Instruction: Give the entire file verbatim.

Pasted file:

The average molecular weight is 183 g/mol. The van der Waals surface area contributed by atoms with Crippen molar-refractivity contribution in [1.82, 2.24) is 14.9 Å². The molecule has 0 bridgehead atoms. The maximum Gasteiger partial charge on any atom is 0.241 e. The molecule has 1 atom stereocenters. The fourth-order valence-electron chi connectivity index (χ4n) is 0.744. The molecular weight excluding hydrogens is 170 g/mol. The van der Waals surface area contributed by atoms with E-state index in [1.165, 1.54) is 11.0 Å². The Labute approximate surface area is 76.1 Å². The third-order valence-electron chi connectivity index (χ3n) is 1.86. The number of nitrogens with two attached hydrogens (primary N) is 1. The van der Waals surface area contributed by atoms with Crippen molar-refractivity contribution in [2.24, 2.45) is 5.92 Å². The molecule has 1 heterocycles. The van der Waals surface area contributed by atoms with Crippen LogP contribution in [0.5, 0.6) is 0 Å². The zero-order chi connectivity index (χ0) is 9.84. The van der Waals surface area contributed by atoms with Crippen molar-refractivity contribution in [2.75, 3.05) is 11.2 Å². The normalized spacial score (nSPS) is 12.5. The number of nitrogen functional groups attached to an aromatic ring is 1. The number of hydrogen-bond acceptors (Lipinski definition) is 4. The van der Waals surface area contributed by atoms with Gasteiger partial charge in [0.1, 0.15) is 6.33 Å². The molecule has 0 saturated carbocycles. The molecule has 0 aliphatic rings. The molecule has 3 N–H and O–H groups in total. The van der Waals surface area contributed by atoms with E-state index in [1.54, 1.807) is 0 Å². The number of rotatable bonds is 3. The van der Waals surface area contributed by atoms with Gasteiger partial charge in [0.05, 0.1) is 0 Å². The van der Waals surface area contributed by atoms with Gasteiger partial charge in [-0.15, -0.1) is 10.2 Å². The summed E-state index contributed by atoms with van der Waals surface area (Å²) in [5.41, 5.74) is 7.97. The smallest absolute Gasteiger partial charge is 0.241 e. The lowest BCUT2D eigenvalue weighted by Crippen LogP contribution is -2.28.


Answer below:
The average molecular weight is 183 g/mol. The van der Waals surface area contributed by atoms with Crippen molar-refractivity contribution in [1.82, 2.24) is 14.9 Å². The molecule has 0 bridgehead atoms. The maximum Gasteiger partial charge on any atom is 0.241 e. The molecule has 1 atom stereocenters. The fourth-order valence-electron chi connectivity index (χ4n) is 0.744. The molecular weight excluding hydrogens is 170 g/mol. The van der Waals surface area contributed by atoms with E-state index in [1.165, 1.54) is 11.0 Å². The Labute approximate surface area is 76.1 Å². The third-order valence-electron chi connectivity index (χ3n) is 1.86. The number of nitrogens with two attached hydrogens (primary N) is 1. The van der Waals surface area contributed by atoms with Crippen molar-refractivity contribution in [2.24, 2.45) is 5.92 Å². The molecule has 1 heterocycles. The van der Waals surface area contributed by atoms with Crippen LogP contribution in [0.5, 0.6) is 0 Å². The zero-order chi connectivity index (χ0) is 9.84. The van der Waals surface area contributed by atoms with Crippen molar-refractivity contribution in [2.75, 3.05) is 11.2 Å². The normalized spacial score (nSPS) is 12.5. The number of nitrogen functional groups attached to an aromatic ring is 1. The number of hydrogen-bond acceptors (Lipinski definition) is 4. The van der Waals surface area contributed by atoms with Gasteiger partial charge in [0.1, 0.15) is 6.33 Å². The molecule has 0 saturated carbocycles. The molecule has 0 aliphatic rings. The molecule has 3 N–H and O–H groups in total. The van der Waals surface area contributed by atoms with E-state index in [1.54, 1.807) is 0 Å². The number of rotatable bonds is 3. The van der Waals surface area contributed by atoms with Gasteiger partial charge in [0.05, 0.1) is 0 Å². The van der Waals surface area contributed by atoms with Gasteiger partial charge in [-0.15, -0.1) is 10.2 Å². The summed E-state index contributed by atoms with van der Waals surface area (Å²) in [5.41, 5.74) is 7.97. The smallest absolute Gasteiger partial charge is 0.241 e. The lowest BCUT2D eigenvalue weighted by Crippen LogP contribution is -2.28.